So about domain.crt they were also not saying anything before, so i saved it nowhere, because there was nothing about it in the documentation of https://gethttpsforfree.com
From the looks of it you actually understand it quite a bit. A additional small hint: the two certificates you’ve received to make the chain.pem… One guess what you can do with those
openssl dhparam -out dhparams.pem_XXXX XXXX
(where XXXX is 2048/3072/4096/6144/...) and at the end concatenate them in a big file and set it up in your config.
@Licaon_Kter: Thanks for letting me know.
@Osiris: Yeah now i know just a little bit of it, because everytime something did not work, i was reading about it. But before i started with it i had to download Putty so that says enough . Probably the documentation at https:// gethttpsforfree .com is not correct. But probably i must put the intermediate certicate in: intermediate.pem And the other certicate in the domain.crt file? Or what do i have to put in the domain.crt file? Becuase just out of logic i would expect that the files of the 2 certicates should have the same extension…
I can not use the website https:// gethttpsforfree .com on this forum, because of some spam or something, but i have nothing to do with that website and that’s the only website with documentation i understand a little bit. I don’t understand it? That kind of websites only can exist, because the documentation of letsencrypt.org itself is not readable for people like me. Otherwise someone would not start a website like that. Why “Letsencrypt” is not seeing that as a sign to change or make their own documentation better or easier to use, instead of seeing me as a spammer? Someone posted the url in this topic and it was pretty usefull for me.
It doesn’t matter how the files are called or what extension they have, as long as you refer to the right file at the right location in your configuration file.
Thanks! So i can put that other certicate in the domain.crt file wihout a problem?
The site would have given you THE certificate for your site. No clue what you mean with “other certificate” exacly… An intermediate certificate is not as important. You can just as well download this from this page. (You’ll need the IdenTrust cross-signed Let’s Encrypt Authority X1 certificate.)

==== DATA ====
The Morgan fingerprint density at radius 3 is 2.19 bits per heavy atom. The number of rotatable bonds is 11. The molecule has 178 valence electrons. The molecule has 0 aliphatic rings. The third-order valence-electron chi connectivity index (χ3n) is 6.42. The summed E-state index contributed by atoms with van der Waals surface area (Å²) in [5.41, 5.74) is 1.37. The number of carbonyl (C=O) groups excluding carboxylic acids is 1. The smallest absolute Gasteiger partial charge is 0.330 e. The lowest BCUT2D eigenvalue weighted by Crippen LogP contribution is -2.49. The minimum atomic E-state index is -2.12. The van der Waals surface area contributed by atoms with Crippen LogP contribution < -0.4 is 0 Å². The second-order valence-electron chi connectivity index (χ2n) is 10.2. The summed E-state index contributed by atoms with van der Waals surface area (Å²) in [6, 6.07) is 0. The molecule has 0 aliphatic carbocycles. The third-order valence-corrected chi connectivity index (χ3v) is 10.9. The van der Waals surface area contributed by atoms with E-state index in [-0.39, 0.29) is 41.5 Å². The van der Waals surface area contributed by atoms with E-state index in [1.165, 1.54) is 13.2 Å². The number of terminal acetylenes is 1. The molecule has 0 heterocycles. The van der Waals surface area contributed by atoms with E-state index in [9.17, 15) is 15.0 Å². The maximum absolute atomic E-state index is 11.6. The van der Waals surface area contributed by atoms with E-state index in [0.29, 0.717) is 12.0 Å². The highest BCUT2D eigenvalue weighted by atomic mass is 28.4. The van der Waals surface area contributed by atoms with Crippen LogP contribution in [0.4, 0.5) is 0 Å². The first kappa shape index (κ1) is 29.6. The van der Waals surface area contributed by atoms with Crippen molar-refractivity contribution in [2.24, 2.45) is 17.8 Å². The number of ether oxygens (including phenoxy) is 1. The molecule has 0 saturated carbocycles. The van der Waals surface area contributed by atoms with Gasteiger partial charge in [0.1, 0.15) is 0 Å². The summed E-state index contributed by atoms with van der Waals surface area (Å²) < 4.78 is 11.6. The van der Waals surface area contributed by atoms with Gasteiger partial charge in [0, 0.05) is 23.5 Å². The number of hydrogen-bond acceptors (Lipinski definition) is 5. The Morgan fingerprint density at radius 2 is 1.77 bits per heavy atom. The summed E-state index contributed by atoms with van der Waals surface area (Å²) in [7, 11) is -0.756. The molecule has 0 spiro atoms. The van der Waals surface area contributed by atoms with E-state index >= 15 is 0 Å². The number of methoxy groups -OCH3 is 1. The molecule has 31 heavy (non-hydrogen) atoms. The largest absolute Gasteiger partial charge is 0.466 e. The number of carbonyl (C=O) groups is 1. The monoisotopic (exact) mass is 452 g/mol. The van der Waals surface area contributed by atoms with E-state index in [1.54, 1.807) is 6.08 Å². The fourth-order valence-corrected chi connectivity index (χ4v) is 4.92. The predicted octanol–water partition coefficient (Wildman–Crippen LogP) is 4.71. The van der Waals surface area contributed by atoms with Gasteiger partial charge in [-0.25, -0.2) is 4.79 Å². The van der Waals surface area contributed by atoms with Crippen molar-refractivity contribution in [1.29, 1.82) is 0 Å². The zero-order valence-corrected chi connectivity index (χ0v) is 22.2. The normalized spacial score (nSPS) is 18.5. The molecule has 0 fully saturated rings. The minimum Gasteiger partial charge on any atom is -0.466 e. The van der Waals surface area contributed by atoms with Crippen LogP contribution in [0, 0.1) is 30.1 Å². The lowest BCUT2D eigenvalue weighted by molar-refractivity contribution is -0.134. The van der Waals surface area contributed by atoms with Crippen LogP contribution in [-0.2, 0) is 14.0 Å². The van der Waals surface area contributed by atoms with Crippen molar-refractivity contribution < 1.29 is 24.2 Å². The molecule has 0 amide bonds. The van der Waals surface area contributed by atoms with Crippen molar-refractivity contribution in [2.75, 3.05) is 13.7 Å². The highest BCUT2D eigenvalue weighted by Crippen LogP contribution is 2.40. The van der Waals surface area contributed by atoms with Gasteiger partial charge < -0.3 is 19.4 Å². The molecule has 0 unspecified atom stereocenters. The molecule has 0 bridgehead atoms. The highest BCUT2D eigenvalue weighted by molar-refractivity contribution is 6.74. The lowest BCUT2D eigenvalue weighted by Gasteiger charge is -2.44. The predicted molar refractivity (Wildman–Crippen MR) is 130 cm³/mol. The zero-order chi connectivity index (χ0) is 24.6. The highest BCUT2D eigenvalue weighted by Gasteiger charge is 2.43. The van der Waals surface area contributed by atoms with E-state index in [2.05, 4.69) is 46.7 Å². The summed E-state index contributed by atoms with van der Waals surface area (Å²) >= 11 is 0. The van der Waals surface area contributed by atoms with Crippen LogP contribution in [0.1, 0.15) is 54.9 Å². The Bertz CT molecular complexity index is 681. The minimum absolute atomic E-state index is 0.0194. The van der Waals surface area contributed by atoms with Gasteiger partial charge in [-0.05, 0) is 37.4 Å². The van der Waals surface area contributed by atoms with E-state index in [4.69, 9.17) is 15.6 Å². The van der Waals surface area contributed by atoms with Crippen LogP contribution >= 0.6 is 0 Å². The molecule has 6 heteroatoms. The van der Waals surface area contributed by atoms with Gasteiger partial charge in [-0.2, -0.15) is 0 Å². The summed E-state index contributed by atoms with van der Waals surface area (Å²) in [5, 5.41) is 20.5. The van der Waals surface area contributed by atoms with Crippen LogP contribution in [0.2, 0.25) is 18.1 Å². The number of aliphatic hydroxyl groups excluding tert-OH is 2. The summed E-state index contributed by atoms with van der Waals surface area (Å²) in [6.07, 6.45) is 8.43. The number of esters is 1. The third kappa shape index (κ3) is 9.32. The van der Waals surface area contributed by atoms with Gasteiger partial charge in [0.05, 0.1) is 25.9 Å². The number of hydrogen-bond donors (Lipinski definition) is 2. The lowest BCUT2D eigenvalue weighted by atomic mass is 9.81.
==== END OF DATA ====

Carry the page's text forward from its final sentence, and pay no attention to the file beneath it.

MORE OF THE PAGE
I have no clue how that site would have told you which certificate is which, but if you were smart, you’ve saved every certificate and every file the site gave you somewhere on your drive/server/wherever… Ofcourse you can analyse each certificate subsequently…
openssl x509 -noout -text -in /path/to/certificate/file and you’ll get all the info. Look what comes after the section
X509v3 Subject Alternative Name:. There you’ll find your list of domain names you’ve specified. Or you won’t find it at all if you’re looking at the intermediate Then you’ll see something like
Issuer: O=Digital Signature Trust Co., CN=DST Root CA X3 and
Subject: C=US, O=Let's Encrypt, CN=Let's Encrypt Authority X1
Yeah i saved everything and every file ;). There are not really 2 certificates, but what i was saying, was coming from:
How to install https on nginx or apache:
1. Copy and paste both the below domain certificate and the below intermediate certificate into the same text file called “chained.pem”.
So actually they are saying 2 certificates (domain and intermediate), so that’s why i also said 2.
Now it’s bedtime in the Netherlands ;), but tomorrow i am going to play with the rest of the things you were saying. For now already thanks for that!
The domain certificate is your certificate as to speak. The important one. The public key it contains is paired with the private key you’ve generated before. And it’s signed with the private RSA key from the intermediate certificate (which is very private, somewhere in a secure place at Let’s Encrypt ;)).
You’ll have to provide clients with both certificates to make a full certificate chain, otherwise clients can and/or will complain and/or give errors about an insecure site. Although the domain certificate is somewhat the most important one, clients will need the public key from the intermediate certificate to verify the domain certificate, as they only have root certificates in their certificate store, not the intermediates.
Thanks! It worked. And thanks for the other explanation.This evening or night i am going to try to finish the last piece. I will let it know here if everything works.
Still busy with it ;). First i have to upgrade the server anyway, because for all my domains i have only one ipaddress and SNI is not supported at the moment. So i can not arrange a certicate for a specific domain.
Already one more question. Do you always have to take action after 3 months to “renew” the certificate or is there already automatically support for it?
You will need to take action ( although you can have an automatic script / cron job take that action for you )